Indiana cracked the top five in online sports betting handle with a bullet as Hoosiers wagered $231 million in October. That number is up more than 11% from September’s in-state, record-setting total of $207 million, and signals $35 million in gross revenue for September and October combined.
State officials estimate Indiana generated about $1.6 billion in the year since opening for online sports gambling in September 2019 with initial operators DraftKings and BetRivers. This spring, BetMGM, Caesars, and PointsBet went live in the state. Indiana gaming officials point out the growth happened despite a massive slump due to sports going on hiatus because of the COVID-19 virus.
In-State Sports Betting Makes Strides Nationwide
The summer and fall increases make Indiana part of a nationwide trend that has seen online sports betting activity grow exponentially since March 2020. Activity peaked in October with the NBA Finals, the MLB Playoffs, and NCAA football and the NFL kicking off.
Nationwide, the US handle exceeded $2.4 billion in September, which set records for No. 1-ranked New Jersey ($748 million) and 3rd place Pennsylvania ($462 million). Nevada came in at $575 million for the month, shy of its single-month record of $614 million set in November 2019. Colorado also hit $207 million in September and, while October revenues haven’t yet been released, also looks to improve in October. Tennessee, the most recent state to open, has been reporting robust early returns.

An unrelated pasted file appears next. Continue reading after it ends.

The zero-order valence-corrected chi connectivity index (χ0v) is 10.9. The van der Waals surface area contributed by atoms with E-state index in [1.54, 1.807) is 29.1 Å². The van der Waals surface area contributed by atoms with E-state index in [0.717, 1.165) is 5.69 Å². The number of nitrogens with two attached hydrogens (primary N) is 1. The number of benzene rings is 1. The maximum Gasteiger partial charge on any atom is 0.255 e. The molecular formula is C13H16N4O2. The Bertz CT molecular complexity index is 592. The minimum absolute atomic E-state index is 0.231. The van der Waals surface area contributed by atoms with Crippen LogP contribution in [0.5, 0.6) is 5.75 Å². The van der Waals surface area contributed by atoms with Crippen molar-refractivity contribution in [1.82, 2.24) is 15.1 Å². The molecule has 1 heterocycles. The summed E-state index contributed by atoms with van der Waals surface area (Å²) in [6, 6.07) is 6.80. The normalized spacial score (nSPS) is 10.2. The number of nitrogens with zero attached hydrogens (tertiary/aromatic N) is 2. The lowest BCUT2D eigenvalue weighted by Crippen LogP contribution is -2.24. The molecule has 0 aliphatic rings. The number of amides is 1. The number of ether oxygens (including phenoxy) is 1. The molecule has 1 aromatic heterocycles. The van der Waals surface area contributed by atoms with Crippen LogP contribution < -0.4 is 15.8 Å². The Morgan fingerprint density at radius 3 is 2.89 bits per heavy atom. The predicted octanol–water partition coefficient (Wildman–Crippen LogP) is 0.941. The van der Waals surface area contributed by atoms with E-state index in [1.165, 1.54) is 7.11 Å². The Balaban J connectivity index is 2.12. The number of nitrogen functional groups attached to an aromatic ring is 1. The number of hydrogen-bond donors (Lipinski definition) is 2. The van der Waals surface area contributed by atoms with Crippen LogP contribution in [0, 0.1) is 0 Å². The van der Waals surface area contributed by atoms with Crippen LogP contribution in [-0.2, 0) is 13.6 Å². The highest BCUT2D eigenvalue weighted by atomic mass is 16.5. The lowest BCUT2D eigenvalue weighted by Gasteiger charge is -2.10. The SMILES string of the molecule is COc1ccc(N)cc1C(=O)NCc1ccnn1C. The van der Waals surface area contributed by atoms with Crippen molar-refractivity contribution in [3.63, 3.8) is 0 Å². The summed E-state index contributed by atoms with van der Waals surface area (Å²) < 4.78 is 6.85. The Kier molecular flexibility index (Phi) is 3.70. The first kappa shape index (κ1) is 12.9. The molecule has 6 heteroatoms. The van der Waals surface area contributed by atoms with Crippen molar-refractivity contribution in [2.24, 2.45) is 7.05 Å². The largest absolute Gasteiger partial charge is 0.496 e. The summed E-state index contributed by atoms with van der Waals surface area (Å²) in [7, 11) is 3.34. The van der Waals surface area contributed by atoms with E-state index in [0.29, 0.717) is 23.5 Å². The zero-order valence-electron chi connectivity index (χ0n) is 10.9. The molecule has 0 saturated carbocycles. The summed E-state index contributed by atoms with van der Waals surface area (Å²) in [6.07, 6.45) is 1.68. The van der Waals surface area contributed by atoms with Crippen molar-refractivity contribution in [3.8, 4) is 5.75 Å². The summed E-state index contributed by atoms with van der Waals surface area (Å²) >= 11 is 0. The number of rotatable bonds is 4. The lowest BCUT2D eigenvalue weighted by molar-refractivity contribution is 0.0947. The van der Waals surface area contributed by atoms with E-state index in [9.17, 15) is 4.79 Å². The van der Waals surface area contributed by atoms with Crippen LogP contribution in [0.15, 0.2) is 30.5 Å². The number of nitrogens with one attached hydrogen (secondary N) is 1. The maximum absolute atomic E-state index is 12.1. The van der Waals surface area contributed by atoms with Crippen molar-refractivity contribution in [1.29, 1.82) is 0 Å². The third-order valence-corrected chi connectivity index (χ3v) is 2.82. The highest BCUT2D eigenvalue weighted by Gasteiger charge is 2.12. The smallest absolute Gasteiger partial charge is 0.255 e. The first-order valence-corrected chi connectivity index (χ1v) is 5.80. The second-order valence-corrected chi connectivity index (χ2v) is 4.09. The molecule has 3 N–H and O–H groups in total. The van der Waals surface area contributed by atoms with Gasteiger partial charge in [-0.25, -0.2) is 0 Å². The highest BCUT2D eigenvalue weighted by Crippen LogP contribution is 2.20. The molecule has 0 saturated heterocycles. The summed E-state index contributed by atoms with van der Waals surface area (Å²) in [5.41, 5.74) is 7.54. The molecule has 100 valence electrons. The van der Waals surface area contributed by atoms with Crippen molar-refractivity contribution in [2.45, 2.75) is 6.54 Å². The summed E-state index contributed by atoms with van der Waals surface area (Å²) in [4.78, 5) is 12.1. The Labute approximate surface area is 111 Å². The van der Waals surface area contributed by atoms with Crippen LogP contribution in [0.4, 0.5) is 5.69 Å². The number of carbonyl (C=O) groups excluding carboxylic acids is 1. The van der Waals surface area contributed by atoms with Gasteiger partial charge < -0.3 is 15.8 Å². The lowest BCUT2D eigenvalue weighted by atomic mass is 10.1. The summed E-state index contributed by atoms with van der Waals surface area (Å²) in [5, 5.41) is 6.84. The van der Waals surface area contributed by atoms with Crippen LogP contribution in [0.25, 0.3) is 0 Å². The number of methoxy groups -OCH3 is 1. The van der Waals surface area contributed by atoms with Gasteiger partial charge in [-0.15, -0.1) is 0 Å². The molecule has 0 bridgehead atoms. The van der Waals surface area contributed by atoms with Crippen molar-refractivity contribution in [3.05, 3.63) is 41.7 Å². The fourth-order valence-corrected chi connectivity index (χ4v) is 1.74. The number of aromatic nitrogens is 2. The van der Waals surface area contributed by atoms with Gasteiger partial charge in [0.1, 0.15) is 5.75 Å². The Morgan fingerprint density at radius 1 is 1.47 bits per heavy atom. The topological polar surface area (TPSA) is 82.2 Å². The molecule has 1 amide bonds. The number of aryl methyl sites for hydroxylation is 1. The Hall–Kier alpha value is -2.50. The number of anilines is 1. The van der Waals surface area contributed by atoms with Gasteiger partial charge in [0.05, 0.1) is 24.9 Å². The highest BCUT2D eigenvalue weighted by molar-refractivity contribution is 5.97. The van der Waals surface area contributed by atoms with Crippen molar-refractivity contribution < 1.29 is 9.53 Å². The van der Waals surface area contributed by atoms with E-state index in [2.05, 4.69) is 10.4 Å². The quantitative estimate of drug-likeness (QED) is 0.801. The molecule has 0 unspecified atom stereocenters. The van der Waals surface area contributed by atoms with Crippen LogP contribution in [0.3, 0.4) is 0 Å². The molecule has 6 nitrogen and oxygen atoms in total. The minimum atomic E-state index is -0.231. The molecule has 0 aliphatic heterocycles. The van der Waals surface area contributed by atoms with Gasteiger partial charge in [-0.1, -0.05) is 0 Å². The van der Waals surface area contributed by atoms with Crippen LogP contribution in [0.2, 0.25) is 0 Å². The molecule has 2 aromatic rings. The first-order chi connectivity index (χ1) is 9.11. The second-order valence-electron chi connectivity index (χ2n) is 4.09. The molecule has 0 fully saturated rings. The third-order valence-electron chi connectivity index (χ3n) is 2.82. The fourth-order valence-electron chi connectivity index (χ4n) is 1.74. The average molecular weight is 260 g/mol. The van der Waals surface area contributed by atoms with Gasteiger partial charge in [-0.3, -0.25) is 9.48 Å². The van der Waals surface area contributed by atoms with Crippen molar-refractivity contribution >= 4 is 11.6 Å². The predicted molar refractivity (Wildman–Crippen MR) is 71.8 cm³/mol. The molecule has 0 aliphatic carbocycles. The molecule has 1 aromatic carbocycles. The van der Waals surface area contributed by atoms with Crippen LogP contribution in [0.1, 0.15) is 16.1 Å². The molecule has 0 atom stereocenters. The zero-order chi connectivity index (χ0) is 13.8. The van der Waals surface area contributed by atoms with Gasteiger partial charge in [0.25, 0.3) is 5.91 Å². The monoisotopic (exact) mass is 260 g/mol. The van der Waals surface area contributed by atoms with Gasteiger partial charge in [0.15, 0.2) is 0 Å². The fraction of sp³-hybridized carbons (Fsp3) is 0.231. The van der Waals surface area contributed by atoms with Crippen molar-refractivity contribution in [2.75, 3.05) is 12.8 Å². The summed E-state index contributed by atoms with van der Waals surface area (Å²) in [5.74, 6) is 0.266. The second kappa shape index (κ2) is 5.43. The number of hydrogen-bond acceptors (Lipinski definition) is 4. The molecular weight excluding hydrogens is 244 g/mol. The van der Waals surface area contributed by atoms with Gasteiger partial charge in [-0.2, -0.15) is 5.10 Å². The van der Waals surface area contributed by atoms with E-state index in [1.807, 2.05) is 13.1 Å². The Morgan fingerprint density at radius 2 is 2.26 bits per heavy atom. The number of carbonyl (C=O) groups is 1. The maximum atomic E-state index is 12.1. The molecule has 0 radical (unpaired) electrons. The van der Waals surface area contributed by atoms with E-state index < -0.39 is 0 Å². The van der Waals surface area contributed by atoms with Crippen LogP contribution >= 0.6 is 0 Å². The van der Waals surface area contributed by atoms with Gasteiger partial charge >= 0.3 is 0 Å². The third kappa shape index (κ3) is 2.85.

Vegas Holds Court While Online Gambling Spreads
While Las Vegas may have been dethroned as the king of the online sportsbook, Nevada gaming officials appear comfortable that long-term, the country’s growing fascination with online sports betting will hit their coffers.
“No other state has the numbers Nevada has for gaming tourism,” AG Burnett, former chairman of the Nevada Gaming Control Board, told the Las Vegas Sun. “When you look at sportsbooks, they were traditionally an amenity for hotels, but that’s been changing. I think as legal sports betting increases in popularity, Las Vegas will increase in popularity.”
Burnett points out that new or refurbished facilities in Vegas have been designed with sports bettors in mind when it’s safe for them to come back en masse. He points to sports betting amenities at the new $1 billion Circa Las Vegas, which includes 1,000 stadium seats, luxury boxes, and 78-million pixel screens. The belief is these experiences could be highly sought-after by sports bettors, especially those who’ve traveled to watch their teams face the Raiders or the Golden Knights.
“Las Vegas has always been resilient and dealt with gaming competition,” Jay Kornegay of the Westgate SuperBook told the Sun. “Vegas is so unique, it will certainly survive the spread of sports betting. There’s just not that many people who come here just to make a sports bet.”